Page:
Sport at the highest levels is reeling from global cheating scandals.
English football’s reigning league champions and its wealthiest club, Manchester City, have been banned from the next two seasons of the Uefa Champions League for violations of financial fair play, pending appeals from the owner, Sheikh Mansour bin Zayed al-Nahyan of Abu Dhabi’s ruling family.
English rugby’s reigning league champions and its wealthiest club, Saracens, have been abruptly relegated and heavily fined for much the same thing. The club, which has strong South African links, has accepted its fate.
Baseball’s 2017 World Series winners, the Houston Astros, have only very recently been rumbled for substantive cheating during their triumphant season through video spying on opposition pitch calls – a $5-million fine, suspensions of managers, and a loss of draft picks were meted out. They too have said they will live with that ruling.
And, in the slightly more distant past, there was the wonderfully-named “DeflateGate” when the all-conquering New England Patriots and their superstar quarterback Tom Brady were found guilty of illegally manipulating ball pressures in a knock-out American football championship game in 2014 en route to winning the Super Bowl. The Pats also only copped a fine and some suspensions. They grumbled loudly but probably knew they were treated gently.
In all of these cases, their rivals, understandably, are arguing that these teams should be retrospectively stripped of their titles as well. If you cheat, and get caught, surely your names should not be in the record books.
There’s plenty of precedent for this.
Italy’s famed Juventus were stripped of their 2005 and 2006 Serie A football titles when their involvement in influencing favourable refereeing appointments was confirmed in late 2006. They were also relegated. The 2005 title officially remains vacant, because the runners-up, AC Milan, were also implicated in the scandal. The 2006 scudetto ultimately was awarded to second-placed Inter Milan.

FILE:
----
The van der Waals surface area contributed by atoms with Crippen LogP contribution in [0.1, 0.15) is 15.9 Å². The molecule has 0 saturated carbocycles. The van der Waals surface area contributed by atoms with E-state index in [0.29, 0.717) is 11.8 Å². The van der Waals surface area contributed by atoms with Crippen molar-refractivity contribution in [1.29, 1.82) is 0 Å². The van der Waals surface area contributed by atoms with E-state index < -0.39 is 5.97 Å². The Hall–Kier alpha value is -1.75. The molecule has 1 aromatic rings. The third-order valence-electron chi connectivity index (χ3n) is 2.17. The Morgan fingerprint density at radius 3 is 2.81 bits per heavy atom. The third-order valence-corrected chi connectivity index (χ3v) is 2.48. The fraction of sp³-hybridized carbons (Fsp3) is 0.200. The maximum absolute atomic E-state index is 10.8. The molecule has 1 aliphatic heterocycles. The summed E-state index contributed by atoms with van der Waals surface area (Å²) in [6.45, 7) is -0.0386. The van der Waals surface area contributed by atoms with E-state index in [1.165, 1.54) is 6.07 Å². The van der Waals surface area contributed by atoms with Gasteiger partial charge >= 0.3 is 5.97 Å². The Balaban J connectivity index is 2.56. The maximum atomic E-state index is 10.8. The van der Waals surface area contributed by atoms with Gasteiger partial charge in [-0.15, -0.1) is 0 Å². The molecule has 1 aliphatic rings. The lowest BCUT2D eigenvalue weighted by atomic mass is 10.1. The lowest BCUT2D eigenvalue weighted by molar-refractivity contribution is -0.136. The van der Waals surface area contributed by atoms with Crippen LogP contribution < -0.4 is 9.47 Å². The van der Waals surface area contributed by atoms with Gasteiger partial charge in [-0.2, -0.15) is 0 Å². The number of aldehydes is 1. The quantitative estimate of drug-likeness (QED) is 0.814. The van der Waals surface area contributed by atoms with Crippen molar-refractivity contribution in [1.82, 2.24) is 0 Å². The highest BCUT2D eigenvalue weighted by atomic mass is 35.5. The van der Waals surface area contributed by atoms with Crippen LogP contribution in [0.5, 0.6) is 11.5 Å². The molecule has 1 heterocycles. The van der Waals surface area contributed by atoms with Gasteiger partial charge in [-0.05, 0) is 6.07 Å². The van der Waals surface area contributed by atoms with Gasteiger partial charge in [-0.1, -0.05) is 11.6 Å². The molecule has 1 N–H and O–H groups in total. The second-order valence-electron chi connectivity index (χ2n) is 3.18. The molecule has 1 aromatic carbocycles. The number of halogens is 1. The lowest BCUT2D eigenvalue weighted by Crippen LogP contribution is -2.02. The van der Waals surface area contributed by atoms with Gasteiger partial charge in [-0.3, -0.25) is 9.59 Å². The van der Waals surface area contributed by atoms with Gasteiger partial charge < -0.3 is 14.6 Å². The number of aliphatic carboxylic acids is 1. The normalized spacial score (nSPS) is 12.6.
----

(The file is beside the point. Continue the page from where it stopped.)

Australian rugby league authorities were equally brusque with the Melbourne Storm – serial title winners who had cynically breached the salary cap by running a dual contract and bookkeeping system. In delightful Aussie vernacular, they were caught in this rort, and, in 2010, were stripped of their 2007 and 2009 National Rugby League titles, which remain vacant.
Cycling has done the same thing. Lance Armstrong’s seven Tour de France wins from 1999-2005 were taken away from him in 2012, after his Oprah confessional, without replacement winners. Floyd Landis, who won in 2006, was stripped three months later with Oscar Perreiro taking over the title. And Andy Schleck only became the 2010 Tour de France winner two years after the race when Alberto Contador’s “I ate dodgy steak” excuse for failing a drugs test finally got thrown out.
Athletics also has a formidable track record in rewriting history. Caster Semenya became the 2011 IAAF 800m world champion six full years after the actual race when Russian athlete Mariya Savinova was belatedly disqualified in 2017 for doping violations. Sprinters Ben Johnson and Marion Jones are the biggest two contemporary Olympic names to be erased from gold for failing drugs’ tests – Johnson was dumped inside 48 hours but in Jones’s case it was only in 2007 that her reluctant admissions cost her three golds and two bronzes from the 2000 Sydney games.